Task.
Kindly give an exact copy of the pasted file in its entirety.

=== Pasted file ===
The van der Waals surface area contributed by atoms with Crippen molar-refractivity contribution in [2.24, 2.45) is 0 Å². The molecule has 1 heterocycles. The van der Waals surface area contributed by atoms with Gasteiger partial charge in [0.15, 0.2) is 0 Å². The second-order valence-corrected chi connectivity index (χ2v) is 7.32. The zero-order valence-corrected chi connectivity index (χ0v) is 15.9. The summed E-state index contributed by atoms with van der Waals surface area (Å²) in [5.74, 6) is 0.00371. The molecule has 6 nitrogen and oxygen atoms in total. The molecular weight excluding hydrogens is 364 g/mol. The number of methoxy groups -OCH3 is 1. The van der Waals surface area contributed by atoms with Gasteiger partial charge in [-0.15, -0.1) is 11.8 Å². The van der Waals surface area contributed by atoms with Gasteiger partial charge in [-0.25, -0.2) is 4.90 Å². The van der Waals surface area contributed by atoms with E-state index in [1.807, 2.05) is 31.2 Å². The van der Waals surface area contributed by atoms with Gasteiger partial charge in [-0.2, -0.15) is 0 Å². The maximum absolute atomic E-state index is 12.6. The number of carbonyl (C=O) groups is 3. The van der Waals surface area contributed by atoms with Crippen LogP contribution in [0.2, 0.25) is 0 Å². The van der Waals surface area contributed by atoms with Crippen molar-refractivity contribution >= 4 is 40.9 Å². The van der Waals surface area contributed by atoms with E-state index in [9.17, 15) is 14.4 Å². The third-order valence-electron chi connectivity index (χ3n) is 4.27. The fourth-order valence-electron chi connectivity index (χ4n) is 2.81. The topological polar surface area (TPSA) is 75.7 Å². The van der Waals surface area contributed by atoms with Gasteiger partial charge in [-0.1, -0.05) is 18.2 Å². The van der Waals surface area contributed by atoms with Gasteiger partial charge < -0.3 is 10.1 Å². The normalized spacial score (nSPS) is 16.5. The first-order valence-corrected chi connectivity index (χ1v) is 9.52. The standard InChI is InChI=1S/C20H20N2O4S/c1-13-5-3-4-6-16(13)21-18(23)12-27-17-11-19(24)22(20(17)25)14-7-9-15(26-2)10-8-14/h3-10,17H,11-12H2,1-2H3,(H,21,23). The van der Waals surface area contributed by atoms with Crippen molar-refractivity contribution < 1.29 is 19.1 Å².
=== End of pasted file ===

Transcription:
The van der Waals surface area contributed by atoms with Crippen molar-refractivity contribution in [2.24, 2.45) is 0 Å². The molecule has 1 heterocycles. The van der Waals surface area contributed by atoms with Gasteiger partial charge in [0.15, 0.2) is 0 Å². The second-order valence-corrected chi connectivity index (χ2v) is 7.32. The zero-order valence-corrected chi connectivity index (χ0v) is 15.9. The summed E-state index contributed by atoms with van der Waals surface area (Å²) in [5.74, 6) is 0.00371. The molecule has 6 nitrogen and oxygen atoms in total. The molecular weight excluding hydrogens is 364 g/mol. The number of methoxy groups -OCH3 is 1. The van der Waals surface area contributed by atoms with Gasteiger partial charge in [-0.15, -0.1) is 11.8 Å². The van der Waals surface area contributed by atoms with Gasteiger partial charge in [-0.25, -0.2) is 4.90 Å². The van der Waals surface area contributed by atoms with E-state index in [1.807, 2.05) is 31.2 Å². The van der Waals surface area contributed by atoms with Gasteiger partial charge in [-0.2, -0.15) is 0 Å². The maximum absolute atomic E-state index is 12.6. The number of carbonyl (C=O) groups is 3. The van der Waals surface area contributed by atoms with Crippen LogP contribution in [0.2, 0.25) is 0 Å². The van der Waals surface area contributed by atoms with Crippen molar-refractivity contribution >= 4 is 40.9 Å². The van der Waals surface area contributed by atoms with E-state index in [9.17, 15) is 14.4 Å². The third-order valence-electron chi connectivity index (χ3n) is 4.27. The fourth-order valence-electron chi connectivity index (χ4n) is 2.81. The topological polar surface area (TPSA) is 75.7 Å². The van der Waals surface area contributed by atoms with Gasteiger partial charge in [-0.1, -0.05) is 18.2 Å². The van der Waals surface area contributed by atoms with Gasteiger partial charge < -0.3 is 10.1 Å². The normalized spacial score (nSPS) is 16.5. The first-order valence-corrected chi connectivity index (χ1v) is 9.52. The standard InChI is InChI=1S/C20H20N2O4S/c1-13-5-3-4-6-16(13)21-18(23)12-27-17-11-19(24)22(20(17)25)14-7-9-15(26-2)10-8-14/h3-10,17H,11-12H2,1-2H3,(H,21,23). The van der Waals surface area contributed by atoms with Crippen molar-refractivity contribution < 1.29 is 19.1 Å².